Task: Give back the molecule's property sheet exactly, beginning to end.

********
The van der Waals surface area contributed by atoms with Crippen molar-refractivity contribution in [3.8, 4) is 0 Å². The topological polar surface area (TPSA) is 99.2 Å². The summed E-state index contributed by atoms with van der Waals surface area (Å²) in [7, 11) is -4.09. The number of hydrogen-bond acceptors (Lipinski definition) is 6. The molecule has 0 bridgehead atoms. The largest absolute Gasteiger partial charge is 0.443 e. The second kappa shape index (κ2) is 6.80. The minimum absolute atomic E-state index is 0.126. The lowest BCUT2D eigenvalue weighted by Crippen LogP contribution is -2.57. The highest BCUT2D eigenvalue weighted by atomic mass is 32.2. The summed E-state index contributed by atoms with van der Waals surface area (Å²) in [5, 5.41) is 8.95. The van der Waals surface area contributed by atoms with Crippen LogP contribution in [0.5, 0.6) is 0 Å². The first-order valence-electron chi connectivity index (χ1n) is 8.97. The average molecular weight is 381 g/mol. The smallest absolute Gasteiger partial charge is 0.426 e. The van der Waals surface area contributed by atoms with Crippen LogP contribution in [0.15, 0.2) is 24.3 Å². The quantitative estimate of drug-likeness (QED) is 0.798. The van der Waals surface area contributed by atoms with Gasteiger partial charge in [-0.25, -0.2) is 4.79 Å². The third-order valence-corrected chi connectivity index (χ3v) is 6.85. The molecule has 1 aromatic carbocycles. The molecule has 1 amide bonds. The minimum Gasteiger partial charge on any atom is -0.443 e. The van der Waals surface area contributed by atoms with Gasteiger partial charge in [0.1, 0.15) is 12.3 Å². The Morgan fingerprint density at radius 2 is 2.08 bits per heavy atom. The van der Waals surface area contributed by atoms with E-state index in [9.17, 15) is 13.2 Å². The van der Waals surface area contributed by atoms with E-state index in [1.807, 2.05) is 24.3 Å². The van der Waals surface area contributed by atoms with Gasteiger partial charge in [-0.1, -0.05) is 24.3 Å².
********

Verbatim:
The van der Waals surface area contributed by atoms with Crippen molar-refractivity contribution in [3.8, 4) is 0 Å². The topological polar surface area (TPSA) is 99.2 Å². The summed E-state index contributed by atoms with van der Waals surface area (Å²) in [7, 11) is -4.09. The number of hydrogen-bond acceptors (Lipinski definition) is 6. The molecule has 0 bridgehead atoms. The largest absolute Gasteiger partial charge is 0.443 e. The second kappa shape index (κ2) is 6.80. The minimum absolute atomic E-state index is 0.126. The lowest BCUT2D eigenvalue weighted by Crippen LogP contribution is -2.57. The highest BCUT2D eigenvalue weighted by atomic mass is 32.2. The summed E-state index contributed by atoms with van der Waals surface area (Å²) in [5, 5.41) is 8.95. The van der Waals surface area contributed by atoms with Crippen LogP contribution in [0.5, 0.6) is 0 Å². The first-order valence-electron chi connectivity index (χ1n) is 8.97. The average molecular weight is 381 g/mol. The smallest absolute Gasteiger partial charge is 0.426 e. The van der Waals surface area contributed by atoms with Crippen LogP contribution in [0.15, 0.2) is 24.3 Å². The quantitative estimate of drug-likeness (QED) is 0.798. The van der Waals surface area contributed by atoms with Gasteiger partial charge in [-0.25, -0.2) is 4.79 Å². The third-order valence-corrected chi connectivity index (χ3v) is 6.85. The molecule has 1 aromatic carbocycles. The molecule has 1 amide bonds. The minimum Gasteiger partial charge on any atom is -0.443 e. The van der Waals surface area contributed by atoms with Gasteiger partial charge in [0.1, 0.15) is 12.3 Å². The Morgan fingerprint density at radius 2 is 2.08 bits per heavy atom. The van der Waals surface area contributed by atoms with E-state index in [9.17, 15) is 13.2 Å². The van der Waals surface area contributed by atoms with E-state index in [1.807, 2.05) is 24.3 Å². The van der Waals surface area contributed by atoms with Gasteiger partial charge in [-0.1, -0.05) is 24.3 Å².